A few decades ago the Pakistani drama industry lived high on hog due to its classic quality and seminal content. The state television was not just a broadcasting platform but was an institute where sheer talent was found and refined. It was that time when we produced gems like “khuda ki basti”, “ankahi”, “dhoop kinaray”, “tanhayaan”, “Alpha Bravo Charlie” and the list goes on.
Those were the days when the industry brewed some finest talent which was discovered from the local pool without any inequity. But then the surge of Indian soap era took everything down the drain.
Such strong was the influence of glitzy, glamorous on-screen portrayal of household politics that it allured writers and producers to come up with similar content, leaving authenticity far behind.
For quite some time audience had to bear with stories revolving around saas-bahu feuds and victimization of grumbling women. It is however sad to see things are pretty much the same in 2019.
However, poor quality content is not the only dilemma prevailing in the drama industry.
For many years now new and raw talent has ceased to surface. Nepotism has snatched away the opportunities from people who really do possess the flair to impress with their performances. Little new faces have touched the screens and those who did, mostly belong to notable families that are a part of the media industry.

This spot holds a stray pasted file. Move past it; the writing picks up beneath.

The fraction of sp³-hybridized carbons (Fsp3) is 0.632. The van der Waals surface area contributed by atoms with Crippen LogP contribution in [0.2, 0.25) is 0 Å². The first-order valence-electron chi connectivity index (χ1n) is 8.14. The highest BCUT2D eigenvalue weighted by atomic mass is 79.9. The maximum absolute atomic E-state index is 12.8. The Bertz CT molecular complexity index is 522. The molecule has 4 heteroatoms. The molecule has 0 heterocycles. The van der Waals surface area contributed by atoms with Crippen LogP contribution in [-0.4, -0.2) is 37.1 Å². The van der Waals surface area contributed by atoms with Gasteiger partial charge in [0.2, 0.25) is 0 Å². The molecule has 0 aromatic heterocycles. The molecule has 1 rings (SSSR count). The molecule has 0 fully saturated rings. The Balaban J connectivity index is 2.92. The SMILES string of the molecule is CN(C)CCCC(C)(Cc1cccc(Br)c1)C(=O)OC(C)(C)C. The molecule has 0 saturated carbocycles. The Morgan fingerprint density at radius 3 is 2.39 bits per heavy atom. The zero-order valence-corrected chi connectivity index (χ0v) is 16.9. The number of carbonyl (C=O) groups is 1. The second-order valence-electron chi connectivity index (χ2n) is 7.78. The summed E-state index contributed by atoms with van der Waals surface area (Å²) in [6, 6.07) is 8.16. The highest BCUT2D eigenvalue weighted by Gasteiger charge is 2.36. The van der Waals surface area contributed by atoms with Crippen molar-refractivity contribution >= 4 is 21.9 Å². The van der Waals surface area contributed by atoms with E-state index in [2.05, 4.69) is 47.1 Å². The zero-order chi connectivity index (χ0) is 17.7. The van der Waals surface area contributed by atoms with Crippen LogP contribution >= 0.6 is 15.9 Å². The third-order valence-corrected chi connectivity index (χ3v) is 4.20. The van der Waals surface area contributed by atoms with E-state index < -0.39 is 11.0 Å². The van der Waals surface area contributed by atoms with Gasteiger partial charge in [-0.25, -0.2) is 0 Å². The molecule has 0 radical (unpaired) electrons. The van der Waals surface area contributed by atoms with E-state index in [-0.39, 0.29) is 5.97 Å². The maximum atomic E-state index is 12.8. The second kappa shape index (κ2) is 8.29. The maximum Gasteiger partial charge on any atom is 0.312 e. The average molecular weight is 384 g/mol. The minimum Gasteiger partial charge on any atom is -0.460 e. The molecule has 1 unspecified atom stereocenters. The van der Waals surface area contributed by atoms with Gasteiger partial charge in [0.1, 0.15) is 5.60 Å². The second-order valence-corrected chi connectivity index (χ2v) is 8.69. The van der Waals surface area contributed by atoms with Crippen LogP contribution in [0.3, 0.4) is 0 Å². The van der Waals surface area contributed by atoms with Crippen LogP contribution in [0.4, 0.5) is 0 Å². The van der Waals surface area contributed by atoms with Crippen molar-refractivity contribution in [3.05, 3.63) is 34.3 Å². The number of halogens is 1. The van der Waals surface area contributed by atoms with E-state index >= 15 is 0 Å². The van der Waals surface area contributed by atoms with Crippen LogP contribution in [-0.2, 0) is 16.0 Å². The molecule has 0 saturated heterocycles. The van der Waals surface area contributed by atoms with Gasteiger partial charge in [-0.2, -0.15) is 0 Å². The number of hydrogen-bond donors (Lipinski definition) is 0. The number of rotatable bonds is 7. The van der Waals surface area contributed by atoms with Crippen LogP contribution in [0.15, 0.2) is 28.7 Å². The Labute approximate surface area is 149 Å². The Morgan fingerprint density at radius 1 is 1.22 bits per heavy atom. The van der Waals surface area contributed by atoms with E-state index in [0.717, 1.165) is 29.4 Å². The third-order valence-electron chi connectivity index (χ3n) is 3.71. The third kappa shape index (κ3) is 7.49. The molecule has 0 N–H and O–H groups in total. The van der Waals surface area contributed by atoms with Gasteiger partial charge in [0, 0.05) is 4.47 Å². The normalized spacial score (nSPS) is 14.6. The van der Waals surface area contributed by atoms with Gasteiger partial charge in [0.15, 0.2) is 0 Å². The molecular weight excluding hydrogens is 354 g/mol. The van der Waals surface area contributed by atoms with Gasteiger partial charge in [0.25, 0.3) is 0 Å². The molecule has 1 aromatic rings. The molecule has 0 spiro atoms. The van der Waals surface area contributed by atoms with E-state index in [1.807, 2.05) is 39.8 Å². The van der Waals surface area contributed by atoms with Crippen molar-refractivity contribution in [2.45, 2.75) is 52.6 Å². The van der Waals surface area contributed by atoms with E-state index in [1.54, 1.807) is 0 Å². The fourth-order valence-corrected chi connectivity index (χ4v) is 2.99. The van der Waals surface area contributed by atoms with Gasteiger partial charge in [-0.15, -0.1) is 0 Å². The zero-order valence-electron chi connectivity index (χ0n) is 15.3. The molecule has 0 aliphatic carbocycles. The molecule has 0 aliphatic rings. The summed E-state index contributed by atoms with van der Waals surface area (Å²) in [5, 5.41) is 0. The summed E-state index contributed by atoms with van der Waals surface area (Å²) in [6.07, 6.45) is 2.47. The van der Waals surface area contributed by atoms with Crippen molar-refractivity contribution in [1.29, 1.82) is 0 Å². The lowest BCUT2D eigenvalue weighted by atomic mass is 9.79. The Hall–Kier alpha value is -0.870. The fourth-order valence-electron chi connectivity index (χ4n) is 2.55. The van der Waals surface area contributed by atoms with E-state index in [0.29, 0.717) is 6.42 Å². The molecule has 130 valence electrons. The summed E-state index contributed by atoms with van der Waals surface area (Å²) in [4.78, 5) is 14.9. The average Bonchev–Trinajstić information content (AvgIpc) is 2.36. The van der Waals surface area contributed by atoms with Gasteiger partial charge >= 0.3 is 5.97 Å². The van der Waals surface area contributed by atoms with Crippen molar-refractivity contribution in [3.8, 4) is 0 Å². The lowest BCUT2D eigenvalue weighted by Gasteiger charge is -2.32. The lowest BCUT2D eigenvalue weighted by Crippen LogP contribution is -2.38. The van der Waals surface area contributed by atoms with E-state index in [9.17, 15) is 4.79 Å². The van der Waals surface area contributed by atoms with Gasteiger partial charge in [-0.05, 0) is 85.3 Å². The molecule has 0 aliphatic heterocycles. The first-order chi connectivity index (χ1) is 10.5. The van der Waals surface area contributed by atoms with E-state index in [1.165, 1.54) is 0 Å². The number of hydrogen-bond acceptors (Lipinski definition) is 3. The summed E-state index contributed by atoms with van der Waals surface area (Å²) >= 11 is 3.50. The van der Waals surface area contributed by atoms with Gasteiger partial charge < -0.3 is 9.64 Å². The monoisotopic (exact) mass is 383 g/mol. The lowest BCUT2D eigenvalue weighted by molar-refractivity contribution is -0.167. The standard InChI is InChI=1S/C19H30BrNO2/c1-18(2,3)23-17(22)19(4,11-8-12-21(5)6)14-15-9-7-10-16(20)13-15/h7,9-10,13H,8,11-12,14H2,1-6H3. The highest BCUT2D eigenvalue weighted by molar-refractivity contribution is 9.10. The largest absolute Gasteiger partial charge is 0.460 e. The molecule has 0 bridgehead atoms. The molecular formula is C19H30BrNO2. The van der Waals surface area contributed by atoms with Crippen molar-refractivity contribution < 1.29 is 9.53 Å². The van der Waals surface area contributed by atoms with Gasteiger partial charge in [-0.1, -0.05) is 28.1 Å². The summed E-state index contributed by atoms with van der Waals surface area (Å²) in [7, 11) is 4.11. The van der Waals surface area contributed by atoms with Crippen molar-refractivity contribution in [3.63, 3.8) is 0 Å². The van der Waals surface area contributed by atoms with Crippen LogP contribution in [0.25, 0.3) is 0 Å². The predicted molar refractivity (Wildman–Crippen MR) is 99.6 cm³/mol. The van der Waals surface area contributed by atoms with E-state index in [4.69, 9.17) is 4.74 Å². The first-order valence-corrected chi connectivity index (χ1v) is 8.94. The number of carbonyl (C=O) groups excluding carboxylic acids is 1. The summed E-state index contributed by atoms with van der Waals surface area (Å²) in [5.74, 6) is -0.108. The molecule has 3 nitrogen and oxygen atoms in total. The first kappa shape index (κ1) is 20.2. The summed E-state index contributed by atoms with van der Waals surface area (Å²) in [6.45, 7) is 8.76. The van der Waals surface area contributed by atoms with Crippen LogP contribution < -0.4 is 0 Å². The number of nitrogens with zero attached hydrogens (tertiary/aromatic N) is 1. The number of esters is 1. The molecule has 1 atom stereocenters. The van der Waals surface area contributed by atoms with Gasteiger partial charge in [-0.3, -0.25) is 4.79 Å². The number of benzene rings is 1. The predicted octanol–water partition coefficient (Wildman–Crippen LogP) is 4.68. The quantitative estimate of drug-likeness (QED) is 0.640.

The majority of the contemporary dramas and films now feature names like
Shahroz Sabzwari (Son of Behroz Sabzwari)
2. The sibling duo Shahzad Sheikh and Momal Shiekh (Kids of Javed Sheikh)
3. Sheheryar Munawar Siddiqui (Nephew of HUM TV’s CEO Sultana Siddiqui)
4. Ahad Raza Mir (Son of Asif Raza Mir)
5. Zara Noor Abbas (Daughter of Asma Abbas & Niece of Bushra Ansari)
6. Ali Abbas (Son of Wasim Abbas)
And the list goes on…
Recently we are watching Pehlaj (son of Iqrar-ul-Hassan) in Drama Alif.
Similarly newly released Parey Hut Love by Asim Raza starred Frieha Altaf along with her daughter Parisheh James which raised eyebrows.
Since when did event managers suddenly turn out to be actors?
Or maybe everyone has a flair to act in Pakistan provided that you have strong links in the industry. The directors have stopped scouting for new talent actively. The connections and the consequent availability of these industry kids and relatives have made the people in charge very complacent and this is probably why we are still miles behind Bollywood.
This is the reason we end up with poor stature in dramas and films. Our cinema is flourishing and hopefully on a larger scale in the future, but what we need is new talent who truly deserves the push forward. Only then we can summon back the originality and brilliance back onto our screens. Otherwise, we will end up with products like Koko Korina (coke studio version) for a long time to come.